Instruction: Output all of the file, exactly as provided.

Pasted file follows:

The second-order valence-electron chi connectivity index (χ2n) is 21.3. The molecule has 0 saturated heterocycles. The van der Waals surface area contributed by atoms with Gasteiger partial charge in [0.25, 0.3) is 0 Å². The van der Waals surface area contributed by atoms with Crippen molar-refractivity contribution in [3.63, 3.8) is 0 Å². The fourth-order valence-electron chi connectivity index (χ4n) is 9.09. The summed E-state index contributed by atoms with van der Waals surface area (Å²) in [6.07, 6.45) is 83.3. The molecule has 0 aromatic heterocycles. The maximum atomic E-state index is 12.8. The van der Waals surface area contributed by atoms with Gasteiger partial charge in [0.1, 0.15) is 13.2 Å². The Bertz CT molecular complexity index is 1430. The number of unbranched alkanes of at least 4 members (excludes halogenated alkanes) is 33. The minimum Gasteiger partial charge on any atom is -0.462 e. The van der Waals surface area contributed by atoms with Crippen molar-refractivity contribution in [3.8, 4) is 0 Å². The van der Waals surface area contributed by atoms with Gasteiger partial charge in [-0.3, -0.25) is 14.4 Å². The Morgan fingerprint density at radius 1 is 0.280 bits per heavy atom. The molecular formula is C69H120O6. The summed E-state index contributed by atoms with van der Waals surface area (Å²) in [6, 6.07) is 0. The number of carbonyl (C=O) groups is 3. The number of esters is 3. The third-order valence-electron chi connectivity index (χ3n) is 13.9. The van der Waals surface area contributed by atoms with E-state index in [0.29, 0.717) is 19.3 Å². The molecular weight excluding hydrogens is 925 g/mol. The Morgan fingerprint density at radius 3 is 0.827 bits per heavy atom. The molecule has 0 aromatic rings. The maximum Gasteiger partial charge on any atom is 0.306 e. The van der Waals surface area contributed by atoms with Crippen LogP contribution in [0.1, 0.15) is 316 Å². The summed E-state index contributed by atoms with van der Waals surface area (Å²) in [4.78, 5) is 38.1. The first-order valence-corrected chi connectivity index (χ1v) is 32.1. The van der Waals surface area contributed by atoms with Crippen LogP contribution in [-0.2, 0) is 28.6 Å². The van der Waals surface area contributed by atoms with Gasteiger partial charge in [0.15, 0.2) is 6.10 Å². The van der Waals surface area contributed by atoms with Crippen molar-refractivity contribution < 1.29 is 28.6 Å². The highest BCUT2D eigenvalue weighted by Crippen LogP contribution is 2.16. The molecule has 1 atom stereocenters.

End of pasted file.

The second-order valence-electron chi connectivity index (χ2n) is 21.3. The molecule has 0 saturated heterocycles. The van der Waals surface area contributed by atoms with Gasteiger partial charge in [0.25, 0.3) is 0 Å². The van der Waals surface area contributed by atoms with Crippen molar-refractivity contribution in [3.63, 3.8) is 0 Å². The fourth-order valence-electron chi connectivity index (χ4n) is 9.09. The summed E-state index contributed by atoms with van der Waals surface area (Å²) in [6.07, 6.45) is 83.3. The molecule has 0 aromatic heterocycles. The maximum atomic E-state index is 12.8. The van der Waals surface area contributed by atoms with Gasteiger partial charge in [0.1, 0.15) is 13.2 Å². The Bertz CT molecular complexity index is 1430. The number of unbranched alkanes of at least 4 members (excludes halogenated alkanes) is 33. The minimum Gasteiger partial charge on any atom is -0.462 e. The van der Waals surface area contributed by atoms with Crippen molar-refractivity contribution in [3.8, 4) is 0 Å². The van der Waals surface area contributed by atoms with Gasteiger partial charge in [-0.3, -0.25) is 14.4 Å². The Morgan fingerprint density at radius 1 is 0.280 bits per heavy atom. The molecular formula is C69H120O6. The summed E-state index contributed by atoms with van der Waals surface area (Å²) in [6, 6.07) is 0. The number of carbonyl (C=O) groups is 3. The number of esters is 3. The third-order valence-electron chi connectivity index (χ3n) is 13.9. The van der Waals surface area contributed by atoms with E-state index in [0.29, 0.717) is 19.3 Å². The molecular weight excluding hydrogens is 925 g/mol. The Morgan fingerprint density at radius 3 is 0.827 bits per heavy atom. The molecule has 0 aromatic rings. The maximum Gasteiger partial charge on any atom is 0.306 e. The van der Waals surface area contributed by atoms with Crippen LogP contribution in [0.1, 0.15) is 316 Å². The summed E-state index contributed by atoms with van der Waals surface area (Å²) in [4.78, 5) is 38.1. The first-order valence-corrected chi connectivity index (χ1v) is 32.1. The van der Waals surface area contributed by atoms with Crippen LogP contribution in [-0.2, 0) is 28.6 Å². The van der Waals surface area contributed by atoms with Gasteiger partial charge in [0.15, 0.2) is 6.10 Å². The van der Waals surface area contributed by atoms with Crippen molar-refractivity contribution < 1.29 is 28.6 Å². The highest BCUT2D eigenvalue weighted by Crippen LogP contribution is 2.16. The molecule has 1 atom stereocenters.